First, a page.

Corporate policies to foster creative use of the web
- Assume the workforce can be trusted to behave responsibly (why penalise the majority when only a few might be culpable? Socitim, 2009).
- Do not routinely block access to social networking tools or websites.
- If permission is required to use certain sites, publicise this and make the application process easy and unthreatening.
- Ensure an up to date browser - eg IE8, Firefox, Chrome, Safari, Opera - is available to all staff.
- Allow staff to choose their browser - eg Firefox, Opera - and take responsibility for learning how to use it.
A business case can help clarify what you are trying to achieve, the benefits that will accrue and who needs to be involved. Here are some of the key considerations.
- What business benefits are expected, or what problems will be solved?
- Will an increased ability to collaborate across the organisation, and with other organisations, result in increased innovation, improved productivity, and increased collective intelligence as people are able to find knowledge and experts quickly?
- Who needs to be involved? As the barriers to the use of social media are often cultural rather technical, it is a good idea to involve senior managers from Social Work, Human Resources, Corporate Learning, IT, Legal and Corporate Communications. They will plan, monitor and agree to a set of social media guidelines to ensure responsible use.
Return on investment (ROI). Opposition to the use of social media may be based on the belief that it is too risky and uncontrollable or that it is a passing fad or a waste of time. In other words, the return may not justify the investment. But what if the investment is very low?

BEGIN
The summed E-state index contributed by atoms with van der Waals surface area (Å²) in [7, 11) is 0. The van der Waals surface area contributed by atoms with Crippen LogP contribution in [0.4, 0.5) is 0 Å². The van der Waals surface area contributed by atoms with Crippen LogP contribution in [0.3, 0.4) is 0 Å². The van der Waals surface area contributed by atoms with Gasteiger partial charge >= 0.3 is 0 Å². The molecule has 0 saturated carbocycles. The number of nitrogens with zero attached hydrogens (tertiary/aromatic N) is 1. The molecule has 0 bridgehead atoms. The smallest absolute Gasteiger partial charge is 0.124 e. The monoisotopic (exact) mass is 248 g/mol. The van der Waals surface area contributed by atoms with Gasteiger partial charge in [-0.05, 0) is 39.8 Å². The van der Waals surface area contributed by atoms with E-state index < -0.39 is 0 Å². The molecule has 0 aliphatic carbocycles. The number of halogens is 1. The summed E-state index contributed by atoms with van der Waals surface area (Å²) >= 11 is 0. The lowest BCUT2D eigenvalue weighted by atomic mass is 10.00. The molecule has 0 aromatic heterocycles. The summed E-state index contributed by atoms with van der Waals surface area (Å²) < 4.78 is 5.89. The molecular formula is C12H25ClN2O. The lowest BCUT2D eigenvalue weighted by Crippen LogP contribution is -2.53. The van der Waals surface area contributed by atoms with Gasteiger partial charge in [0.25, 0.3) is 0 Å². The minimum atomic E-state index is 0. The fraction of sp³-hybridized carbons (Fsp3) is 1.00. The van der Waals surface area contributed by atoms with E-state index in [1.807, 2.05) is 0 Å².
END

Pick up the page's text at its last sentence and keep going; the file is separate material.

- Most social media and collaboration tools are either free or offer affordable subscription models. The start-up and get-out costs are therefore low.
- Thus, if I is low, R becomes low too
- Identify incremental rather than ‘big bang’ opportunities – look for quick wins.
- Secure the support of a senior executive.
- Tie social collaboration to your organisation’s strategies and goals.
How to deal with risk?
- Identify the top 5-10 worst case scenarios and build contingencies so that you are prepared in advance.
- Embrace and prepare for failure – think about how to adapt to change.
- Identify the potential impact to all parts of the organisations – knowledge transfer, a more enabled 'learning organisation', another channel for customer service
Introduce a lightweight policy
The standards of behaviour expected of employees in discharging their day to day responsibilities equally apply the use of social media. Existing codes of conduct as well as policies on acceptable use of ICT equipment will therefore be relevant. Nonetheless a short and succinct code of conduct setting out the expected standards of behaviour and the consequences of misconduct can provide the organisation with the security and confidence to expand its use of social media. It might include the following (See Appendix 2 for a sample policy).
- Courtesy: content should be professional and free of objectionable material and profanity.
- Confidentiality: never disclose confidential information.
- Transparency: clearly identify yourself as an employee of your organisation.
- Relevance: your online activities should be relevant to your job. Personal use should take place in personal time.
- Accountability: just as you are accountable for your use of telephones and other equipment, you may be asked to account for your activities online.